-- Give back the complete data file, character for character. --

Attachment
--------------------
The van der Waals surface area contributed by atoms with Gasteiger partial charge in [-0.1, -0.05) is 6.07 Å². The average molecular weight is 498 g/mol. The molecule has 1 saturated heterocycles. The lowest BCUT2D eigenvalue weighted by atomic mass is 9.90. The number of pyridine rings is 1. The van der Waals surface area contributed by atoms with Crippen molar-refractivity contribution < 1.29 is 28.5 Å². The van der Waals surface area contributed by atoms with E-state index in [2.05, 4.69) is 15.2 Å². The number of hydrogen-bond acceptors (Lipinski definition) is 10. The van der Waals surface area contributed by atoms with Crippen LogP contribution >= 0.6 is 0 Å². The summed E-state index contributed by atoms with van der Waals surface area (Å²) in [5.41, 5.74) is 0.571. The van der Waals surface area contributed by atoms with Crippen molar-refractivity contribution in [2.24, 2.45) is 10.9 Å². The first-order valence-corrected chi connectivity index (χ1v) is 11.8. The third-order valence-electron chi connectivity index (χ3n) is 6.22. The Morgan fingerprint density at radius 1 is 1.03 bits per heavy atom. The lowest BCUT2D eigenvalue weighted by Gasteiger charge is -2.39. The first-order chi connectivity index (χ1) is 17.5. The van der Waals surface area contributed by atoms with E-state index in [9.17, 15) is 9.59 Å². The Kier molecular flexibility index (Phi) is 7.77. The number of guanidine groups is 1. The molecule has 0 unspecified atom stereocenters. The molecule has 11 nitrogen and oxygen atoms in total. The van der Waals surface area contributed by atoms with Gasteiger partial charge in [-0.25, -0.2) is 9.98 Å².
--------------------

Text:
The van der Waals surface area contributed by atoms with Gasteiger partial charge in [-0.1, -0.05) is 6.07 Å². The average molecular weight is 498 g/mol. The molecule has 1 saturated heterocycles. The lowest BCUT2D eigenvalue weighted by atomic mass is 9.90. The number of pyridine rings is 1. The van der Waals surface area contributed by atoms with Crippen molar-refractivity contribution < 1.29 is 28.5 Å². The van der Waals surface area contributed by atoms with E-state index in [2.05, 4.69) is 15.2 Å². The number of hydrogen-bond acceptors (Lipinski definition) is 10. The van der Waals surface area contributed by atoms with Crippen LogP contribution >= 0.6 is 0 Å². The summed E-state index contributed by atoms with van der Waals surface area (Å²) in [5.41, 5.74) is 0.571. The van der Waals surface area contributed by atoms with Crippen molar-refractivity contribution in [2.24, 2.45) is 10.9 Å². The first-order valence-corrected chi connectivity index (χ1v) is 11.8. The third-order valence-electron chi connectivity index (χ3n) is 6.22. The Morgan fingerprint density at radius 1 is 1.03 bits per heavy atom. The lowest BCUT2D eigenvalue weighted by Gasteiger charge is -2.39. The first-order chi connectivity index (χ1) is 17.5. The van der Waals surface area contributed by atoms with E-state index in [9.17, 15) is 9.59 Å². The Kier molecular flexibility index (Phi) is 7.77. The number of guanidine groups is 1. The molecule has 0 unspecified atom stereocenters. The molecule has 11 nitrogen and oxygen atoms in total. The van der Waals surface area contributed by atoms with Gasteiger partial charge in [-0.25, -0.2) is 9.98 Å².